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How can scarcity be a problem in the capitalist economy when the shops are well stocked, there are over 2.5 million people unemp - Essay Example

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Scarcity be a Problem in the Capitalist Economy Contents Contents 2 Introduction 3 Discussion of the position 3 Conclusion 10 References 12 Introduction Most of the economies of the world aim at allocation of the resources in the most optimal manner. The amount of resources in a particular economy is limited…
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How can scarcity be a problem in the capitalist economy when the shops are well stocked, there are over 2.5 million people unemp
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Extract of sample "How can scarcity be a problem in the capitalist economy when the shops are well stocked, there are over 2.5 million people unemp"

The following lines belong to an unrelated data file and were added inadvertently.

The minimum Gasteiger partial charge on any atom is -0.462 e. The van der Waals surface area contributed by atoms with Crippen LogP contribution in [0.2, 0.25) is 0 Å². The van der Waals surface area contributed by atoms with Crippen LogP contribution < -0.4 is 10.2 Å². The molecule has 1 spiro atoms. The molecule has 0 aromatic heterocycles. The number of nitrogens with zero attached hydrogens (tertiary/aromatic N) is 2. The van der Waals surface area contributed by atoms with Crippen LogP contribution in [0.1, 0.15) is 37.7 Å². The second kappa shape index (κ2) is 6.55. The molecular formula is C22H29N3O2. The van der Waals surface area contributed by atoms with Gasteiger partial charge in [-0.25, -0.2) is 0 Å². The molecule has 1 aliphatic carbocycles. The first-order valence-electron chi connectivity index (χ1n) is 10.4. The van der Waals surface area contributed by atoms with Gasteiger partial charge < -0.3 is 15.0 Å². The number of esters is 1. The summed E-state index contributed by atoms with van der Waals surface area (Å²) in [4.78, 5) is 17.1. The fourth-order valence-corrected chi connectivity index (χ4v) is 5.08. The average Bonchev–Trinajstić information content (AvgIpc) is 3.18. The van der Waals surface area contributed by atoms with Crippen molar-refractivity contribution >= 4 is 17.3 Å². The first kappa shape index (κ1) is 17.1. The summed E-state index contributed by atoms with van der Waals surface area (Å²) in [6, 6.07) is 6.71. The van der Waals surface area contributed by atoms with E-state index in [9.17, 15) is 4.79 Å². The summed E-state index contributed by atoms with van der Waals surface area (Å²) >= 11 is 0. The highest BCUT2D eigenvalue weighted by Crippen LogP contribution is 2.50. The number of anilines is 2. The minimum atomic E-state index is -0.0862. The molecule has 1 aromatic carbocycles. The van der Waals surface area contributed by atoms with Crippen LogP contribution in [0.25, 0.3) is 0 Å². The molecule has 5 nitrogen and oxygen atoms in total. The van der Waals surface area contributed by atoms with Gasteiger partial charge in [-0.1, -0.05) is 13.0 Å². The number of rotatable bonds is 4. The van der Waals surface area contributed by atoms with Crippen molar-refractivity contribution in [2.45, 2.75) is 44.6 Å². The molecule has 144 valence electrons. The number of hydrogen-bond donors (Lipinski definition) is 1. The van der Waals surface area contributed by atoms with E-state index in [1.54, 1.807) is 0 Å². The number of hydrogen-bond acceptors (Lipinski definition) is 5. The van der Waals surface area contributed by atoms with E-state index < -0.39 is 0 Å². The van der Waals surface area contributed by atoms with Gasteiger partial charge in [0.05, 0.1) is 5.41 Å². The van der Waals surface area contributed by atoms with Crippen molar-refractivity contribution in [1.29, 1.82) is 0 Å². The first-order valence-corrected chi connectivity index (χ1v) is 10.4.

Download file to see previous pages Thus the concept of exchange arises here. The capitalist countries on one hand have enough amount of capital but they have scarcity of labour which the socialist or the developing economies have. Thus there arises a concept of exchange that would ensure that the production takes place in both the economies in a successful manner. There have been paradoxical evidences however which shows that even in the capitalist countries there is excess supply of labour and the level of unemployment is quite high. This essay is an analysis of this paradox that arises in the context of capitalist economies and the level of scarcity. Discussion of the position In order to proceed with the main problem of the essay it is important to look into the different theories that are necessary to build up the argument. The economic system is a method of the allocation of limited resources of the necessary goods like grain and butter to the economic agents that make up the society. There are various types of economic systems like the socialist system, the capitalist system as well as the mixed economy system. In the socialist system the entire decision regarding the allocation of the resources lies with the government existing in the economy. The government acts as the owner of the means of production in such a case (Snooks, 1999, pp. 393-399). Thus the distribution of the grain and butter is mainly done by the government of the country to the people of the country. The production of even the basic grain and butter is done by the factories that are under the ownership of the government. Erstwhile China as well as Cuba and North Korea are examples of such economics where the principles of communism are being practised. The government in such countries is the sole decision maker regarding the level of production and the allocation of resources (Conklin, 1991, p. 427). Alternatively, in case of the capitalist economies the process of production is undertaken by the private players. In almost all the capitalist economies there is a government but the function of the government is restricted to the regulatory aspects of the country and to ensure that the laws are obeyed. The main function is limited to the collection of the taxes and the protection of the citizens (Stephen, 1998, pp. 31-49). The market power lies mainly with the players that are dominant in the market. The UK, the US as well as the German economies constitute the capitalist nations (Slater and Tonkiss, 2001, pp. 31-40). The characteristics of these nations are that free market is allowed to operate and the prices in the economy are determined by the forces of the demand and supply. The prices of grain and butter would be determined by the market forces of demand and supply. Thus the optimal production would take place at the point where the quantity demanded would be equal to the quantity supplied. Therefore the intervention of the government is this context is almost zero. Source: Winch, 1984, p. 14 The optimal price of bread in this economy would be $2.50. However the buyers would be able to buy 2 breads at $3. But this would be subject to the budget constraint of the consumers who buy the product. Alternatively a developed country is one in which the major part of the GDP is contributed by the industry or the services sector rather than the agricultural sector. Thus the developed countries are those which have passed through the various stages of development ...Download file to see next pages Read More
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